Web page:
Read the clues forwards and backward. Sometimes puzzle constructors hide the solution at the end of a long line of text. In ‘19 Across’ for example, is James Bond or Sean Connery more relevant to the solution? (Click on the ‘Reveal’ button on The Black Bag Job crossword to find out.)
Solve fill-in-the-blanks clues first. They are often the easiest. In The Black Bag Job (above), many solvers will read ‘3 Down’ and recall that Edgar Allan Poe wrote The Purloined Letter. If you fill in the blanks, you add more letters to the grid and make it easier to solve other clues.
Search for clues that require a plural answer. Chances are, the answer will end in an ‘s’, which will help you find solutions to other clues. Also, keep an eye out for questions that indicate the answer is an abbreviation. In the crossword Undercover (above) ‘20 Across’ asks for: “Vehicles that could take you from London to New York in 3.5 hours, for short.” The words ‘for short’ indicate the puzzle setter is looking for an abbreviated word. The clue ‘vehicles’ lets you know the answer will be plural. In this case, the answer is SSTS - supersonic transports.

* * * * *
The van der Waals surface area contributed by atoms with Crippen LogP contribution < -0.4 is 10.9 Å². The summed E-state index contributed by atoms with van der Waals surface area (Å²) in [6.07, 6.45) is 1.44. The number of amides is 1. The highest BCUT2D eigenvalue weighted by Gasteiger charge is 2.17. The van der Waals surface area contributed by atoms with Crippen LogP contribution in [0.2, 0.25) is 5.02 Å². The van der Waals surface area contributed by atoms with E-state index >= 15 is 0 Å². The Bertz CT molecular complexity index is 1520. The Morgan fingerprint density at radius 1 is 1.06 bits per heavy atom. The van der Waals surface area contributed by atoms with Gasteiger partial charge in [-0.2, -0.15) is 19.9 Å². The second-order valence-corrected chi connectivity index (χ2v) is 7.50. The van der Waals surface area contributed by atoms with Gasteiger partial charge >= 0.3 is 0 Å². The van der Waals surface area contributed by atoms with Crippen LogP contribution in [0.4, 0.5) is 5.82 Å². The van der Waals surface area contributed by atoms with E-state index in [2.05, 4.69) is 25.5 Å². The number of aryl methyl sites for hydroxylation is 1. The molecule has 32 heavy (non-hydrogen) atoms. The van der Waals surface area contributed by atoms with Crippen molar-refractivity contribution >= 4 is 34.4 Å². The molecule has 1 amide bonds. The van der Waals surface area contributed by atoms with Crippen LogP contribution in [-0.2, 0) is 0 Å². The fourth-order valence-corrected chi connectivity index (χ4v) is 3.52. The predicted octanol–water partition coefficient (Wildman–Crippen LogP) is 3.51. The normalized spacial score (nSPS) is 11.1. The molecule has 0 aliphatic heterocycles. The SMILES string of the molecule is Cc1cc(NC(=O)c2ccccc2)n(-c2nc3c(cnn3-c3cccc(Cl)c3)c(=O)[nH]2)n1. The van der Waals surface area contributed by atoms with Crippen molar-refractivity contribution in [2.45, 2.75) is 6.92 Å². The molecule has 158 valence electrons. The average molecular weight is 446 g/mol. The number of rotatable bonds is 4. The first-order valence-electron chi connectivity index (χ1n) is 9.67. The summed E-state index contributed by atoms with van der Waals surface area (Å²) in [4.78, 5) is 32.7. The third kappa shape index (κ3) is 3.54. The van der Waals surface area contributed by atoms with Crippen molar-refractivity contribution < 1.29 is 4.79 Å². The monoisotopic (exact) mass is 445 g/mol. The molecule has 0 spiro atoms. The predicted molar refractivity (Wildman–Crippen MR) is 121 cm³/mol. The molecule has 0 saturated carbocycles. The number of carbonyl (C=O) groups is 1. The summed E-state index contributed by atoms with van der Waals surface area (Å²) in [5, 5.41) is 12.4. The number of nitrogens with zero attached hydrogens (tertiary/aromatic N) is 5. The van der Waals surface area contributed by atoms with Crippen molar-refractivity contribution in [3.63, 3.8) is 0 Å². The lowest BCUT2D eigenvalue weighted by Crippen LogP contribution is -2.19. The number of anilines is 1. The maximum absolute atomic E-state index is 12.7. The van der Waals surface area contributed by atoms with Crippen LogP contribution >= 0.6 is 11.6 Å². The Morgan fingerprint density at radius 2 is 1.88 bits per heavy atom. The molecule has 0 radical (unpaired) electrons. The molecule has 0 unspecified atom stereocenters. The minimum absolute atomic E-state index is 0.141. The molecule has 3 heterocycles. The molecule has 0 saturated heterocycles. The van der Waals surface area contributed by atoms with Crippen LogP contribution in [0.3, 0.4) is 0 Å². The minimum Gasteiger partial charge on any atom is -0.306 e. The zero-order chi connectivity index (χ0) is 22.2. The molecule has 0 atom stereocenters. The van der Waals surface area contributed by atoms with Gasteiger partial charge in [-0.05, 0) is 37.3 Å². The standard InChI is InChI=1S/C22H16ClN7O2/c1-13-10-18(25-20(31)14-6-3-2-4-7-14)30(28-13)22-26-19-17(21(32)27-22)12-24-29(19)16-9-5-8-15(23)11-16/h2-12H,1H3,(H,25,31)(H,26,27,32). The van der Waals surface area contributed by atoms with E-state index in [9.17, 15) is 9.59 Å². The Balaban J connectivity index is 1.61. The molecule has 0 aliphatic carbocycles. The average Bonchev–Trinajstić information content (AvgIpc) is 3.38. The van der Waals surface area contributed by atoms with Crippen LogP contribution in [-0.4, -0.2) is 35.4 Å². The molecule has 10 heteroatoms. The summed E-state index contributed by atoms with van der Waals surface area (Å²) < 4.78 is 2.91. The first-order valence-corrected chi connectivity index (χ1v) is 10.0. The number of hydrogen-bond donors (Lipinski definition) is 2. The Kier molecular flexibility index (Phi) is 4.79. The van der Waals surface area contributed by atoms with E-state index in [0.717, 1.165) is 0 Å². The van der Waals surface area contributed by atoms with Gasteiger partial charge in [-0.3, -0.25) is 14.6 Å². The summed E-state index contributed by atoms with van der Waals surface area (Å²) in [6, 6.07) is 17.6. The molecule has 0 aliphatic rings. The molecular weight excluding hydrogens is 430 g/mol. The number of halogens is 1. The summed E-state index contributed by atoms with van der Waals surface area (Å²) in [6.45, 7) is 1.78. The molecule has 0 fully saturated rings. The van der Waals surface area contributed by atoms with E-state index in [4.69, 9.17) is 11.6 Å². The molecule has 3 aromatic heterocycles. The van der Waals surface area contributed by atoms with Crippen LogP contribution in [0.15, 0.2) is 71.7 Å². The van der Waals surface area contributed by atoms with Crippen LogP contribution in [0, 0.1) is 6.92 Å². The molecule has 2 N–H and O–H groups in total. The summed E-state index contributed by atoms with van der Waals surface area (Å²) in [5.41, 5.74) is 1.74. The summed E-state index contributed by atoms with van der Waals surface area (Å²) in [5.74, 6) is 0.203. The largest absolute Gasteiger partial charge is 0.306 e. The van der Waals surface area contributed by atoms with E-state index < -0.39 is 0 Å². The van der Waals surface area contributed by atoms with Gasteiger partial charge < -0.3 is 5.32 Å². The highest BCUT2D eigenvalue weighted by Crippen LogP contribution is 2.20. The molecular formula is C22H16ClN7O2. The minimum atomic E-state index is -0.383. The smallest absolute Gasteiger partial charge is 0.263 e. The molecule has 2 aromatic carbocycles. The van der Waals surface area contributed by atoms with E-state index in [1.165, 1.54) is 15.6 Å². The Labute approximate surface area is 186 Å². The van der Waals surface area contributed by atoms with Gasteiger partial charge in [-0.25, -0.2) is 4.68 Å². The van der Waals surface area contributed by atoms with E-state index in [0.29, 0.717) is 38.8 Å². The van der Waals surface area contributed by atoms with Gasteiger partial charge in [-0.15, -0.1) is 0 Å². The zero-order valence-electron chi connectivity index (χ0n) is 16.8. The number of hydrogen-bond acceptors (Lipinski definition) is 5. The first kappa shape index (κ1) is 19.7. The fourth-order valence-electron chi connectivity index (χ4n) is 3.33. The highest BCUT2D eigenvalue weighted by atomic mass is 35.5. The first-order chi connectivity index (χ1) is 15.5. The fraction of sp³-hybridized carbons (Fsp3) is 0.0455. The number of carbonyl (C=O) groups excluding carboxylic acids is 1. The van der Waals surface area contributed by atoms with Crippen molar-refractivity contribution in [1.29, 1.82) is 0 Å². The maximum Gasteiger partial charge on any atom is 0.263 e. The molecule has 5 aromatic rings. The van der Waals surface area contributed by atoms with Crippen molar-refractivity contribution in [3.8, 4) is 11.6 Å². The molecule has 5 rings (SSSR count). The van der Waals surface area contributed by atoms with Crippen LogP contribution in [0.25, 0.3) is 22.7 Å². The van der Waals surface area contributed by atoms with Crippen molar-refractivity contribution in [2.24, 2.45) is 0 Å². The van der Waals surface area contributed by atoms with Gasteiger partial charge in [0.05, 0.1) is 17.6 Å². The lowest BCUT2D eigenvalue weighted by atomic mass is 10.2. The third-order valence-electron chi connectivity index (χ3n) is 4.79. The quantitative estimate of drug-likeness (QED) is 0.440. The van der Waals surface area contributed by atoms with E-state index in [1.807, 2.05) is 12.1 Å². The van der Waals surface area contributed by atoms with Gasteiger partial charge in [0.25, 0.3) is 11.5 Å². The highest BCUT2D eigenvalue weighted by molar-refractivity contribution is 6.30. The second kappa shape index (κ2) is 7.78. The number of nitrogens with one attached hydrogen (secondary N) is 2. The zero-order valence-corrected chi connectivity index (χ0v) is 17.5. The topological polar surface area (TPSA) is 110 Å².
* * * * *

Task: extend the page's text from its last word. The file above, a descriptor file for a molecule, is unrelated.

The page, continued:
While the theme is often mentioned in the title, sometimes it is a mystery that’s only clear with the completion of the crossword. If the theme isn’t obvious, try solving the clue linked to the longest words in the puzzle. That’s where it usually emerges.
Check the puzzle’s solution. If you know what you’ve missed, you aren’t likely to repeat a mistake.
Be sociable. Crosswords can be more fun (and easier to crack) if you ask friends or family for help. Even SPYSCAPE’s puzzle setters work in teams. Check out Jennifer Lim and Rob Gonsalves’ Live Another Day, Lita and Tass Williams' Bond ... James Bond, and Evelyn Rubin and Ross Trudeau’s Don’t Mention It.
Research your answers. SPYSCAPE puzzle setter Will Eisenberg notes: "It's your puzzle! There's nothing wrong with Googling an answer or checking the grid. Sometimes, just taking a break and coming back with fresh eyes is the best way to get past a roadblock. There's no such thing as 'cheating' and the more puzzles you complete, by hook or by crook, the better you'll get at solving!”